Principal Investigator: Gregory Zipfel (WashU Neurosurgery)
Co-investigators: Robert Mach (WashU Radiology), Byung Hee Han (WashU Neurosurgery)
Cerebral amyloid angiopathy (CAA) is found in approximately one-third of all elderly patients (> 60 years of age) and about 90% of patients with Alzheimer’s Disease (AD). CAA is a well-recognized cause of brain hemorrhage and is also a known contributor to ischemic stroke and dementia. Yet, to date only a “possible” or “probable” diagnosis of CAA is achievable without obtaining brain tissue from the patient via biopsy, or at autopsy.
This project provides a basis for a non-invasive method of diagnosing CAA in live patients, to permit the diagnosis of CAA prior to onset of brain hemorrhage; enable critical studies to be performed to conclusively establish and define the contribution of CAA to Alzheimer’s Disease, other forms of dementia, and ischemic stroke; and greatly facilitate the development of desperately needed clinical trials to test promising new CAA therapies that are currently in the research pipeline.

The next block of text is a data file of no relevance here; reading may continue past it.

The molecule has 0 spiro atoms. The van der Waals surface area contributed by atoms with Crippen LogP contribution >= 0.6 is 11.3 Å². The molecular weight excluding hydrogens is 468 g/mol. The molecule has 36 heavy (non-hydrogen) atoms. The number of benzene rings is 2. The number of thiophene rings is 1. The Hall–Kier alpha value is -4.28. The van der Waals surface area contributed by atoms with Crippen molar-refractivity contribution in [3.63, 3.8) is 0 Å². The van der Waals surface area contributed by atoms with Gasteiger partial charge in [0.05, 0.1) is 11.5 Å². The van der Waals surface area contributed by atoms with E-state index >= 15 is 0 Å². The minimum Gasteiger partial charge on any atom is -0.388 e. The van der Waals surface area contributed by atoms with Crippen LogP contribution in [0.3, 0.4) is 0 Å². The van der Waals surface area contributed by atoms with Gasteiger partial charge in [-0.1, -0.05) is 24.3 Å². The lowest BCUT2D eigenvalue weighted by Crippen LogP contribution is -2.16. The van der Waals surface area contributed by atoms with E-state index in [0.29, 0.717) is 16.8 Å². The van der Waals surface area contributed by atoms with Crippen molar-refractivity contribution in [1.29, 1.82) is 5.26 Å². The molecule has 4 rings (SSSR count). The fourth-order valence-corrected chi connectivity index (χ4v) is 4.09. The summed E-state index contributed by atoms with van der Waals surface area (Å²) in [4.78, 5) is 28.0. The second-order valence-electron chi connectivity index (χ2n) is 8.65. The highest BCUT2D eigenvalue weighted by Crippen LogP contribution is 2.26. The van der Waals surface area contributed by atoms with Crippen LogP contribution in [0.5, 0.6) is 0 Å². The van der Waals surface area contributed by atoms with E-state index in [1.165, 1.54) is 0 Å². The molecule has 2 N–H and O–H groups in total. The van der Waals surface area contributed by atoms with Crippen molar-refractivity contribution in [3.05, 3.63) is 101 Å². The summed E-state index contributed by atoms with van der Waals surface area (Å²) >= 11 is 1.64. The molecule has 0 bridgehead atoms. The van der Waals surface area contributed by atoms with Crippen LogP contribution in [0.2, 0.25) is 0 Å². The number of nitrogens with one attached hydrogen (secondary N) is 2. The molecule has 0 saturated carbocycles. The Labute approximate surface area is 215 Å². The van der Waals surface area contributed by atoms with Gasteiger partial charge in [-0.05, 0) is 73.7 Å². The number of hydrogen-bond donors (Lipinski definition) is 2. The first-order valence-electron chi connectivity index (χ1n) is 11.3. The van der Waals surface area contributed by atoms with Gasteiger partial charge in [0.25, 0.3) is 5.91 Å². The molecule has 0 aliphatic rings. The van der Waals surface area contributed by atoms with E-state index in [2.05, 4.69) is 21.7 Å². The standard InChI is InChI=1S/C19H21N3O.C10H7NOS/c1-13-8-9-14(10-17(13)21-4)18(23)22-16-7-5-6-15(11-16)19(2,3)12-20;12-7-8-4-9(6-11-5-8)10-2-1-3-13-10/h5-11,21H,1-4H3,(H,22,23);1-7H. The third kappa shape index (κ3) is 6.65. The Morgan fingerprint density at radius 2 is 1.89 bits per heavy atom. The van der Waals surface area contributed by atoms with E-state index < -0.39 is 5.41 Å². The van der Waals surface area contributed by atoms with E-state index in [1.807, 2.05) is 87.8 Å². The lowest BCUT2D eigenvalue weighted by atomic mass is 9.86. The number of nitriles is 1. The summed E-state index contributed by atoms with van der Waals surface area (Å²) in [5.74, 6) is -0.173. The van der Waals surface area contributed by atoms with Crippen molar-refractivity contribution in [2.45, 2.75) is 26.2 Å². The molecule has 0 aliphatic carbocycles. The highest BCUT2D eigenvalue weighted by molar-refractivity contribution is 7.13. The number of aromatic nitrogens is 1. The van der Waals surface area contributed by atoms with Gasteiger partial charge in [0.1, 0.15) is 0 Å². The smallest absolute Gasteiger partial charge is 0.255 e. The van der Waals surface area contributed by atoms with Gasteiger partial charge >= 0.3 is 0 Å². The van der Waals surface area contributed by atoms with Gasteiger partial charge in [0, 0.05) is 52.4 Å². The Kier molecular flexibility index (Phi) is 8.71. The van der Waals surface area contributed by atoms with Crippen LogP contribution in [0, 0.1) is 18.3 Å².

Grants and Awards
“PET tracers for cerebrovascular-specific amyloid imaging”
American Health Assistance Foundation Research Award (Han, PI; Zipfel, Co-Investigator)
“Phenoxazine Derivatives and Methods of Use Thereof”; Attorney Docket Number 047563-401187; Inventors: Gregory Zipfel, Henry Han, Robert Mach, Wenhua Chu; Provisional Patent Submitted July 30, 2010. (Patent Pending)
Updated June 2017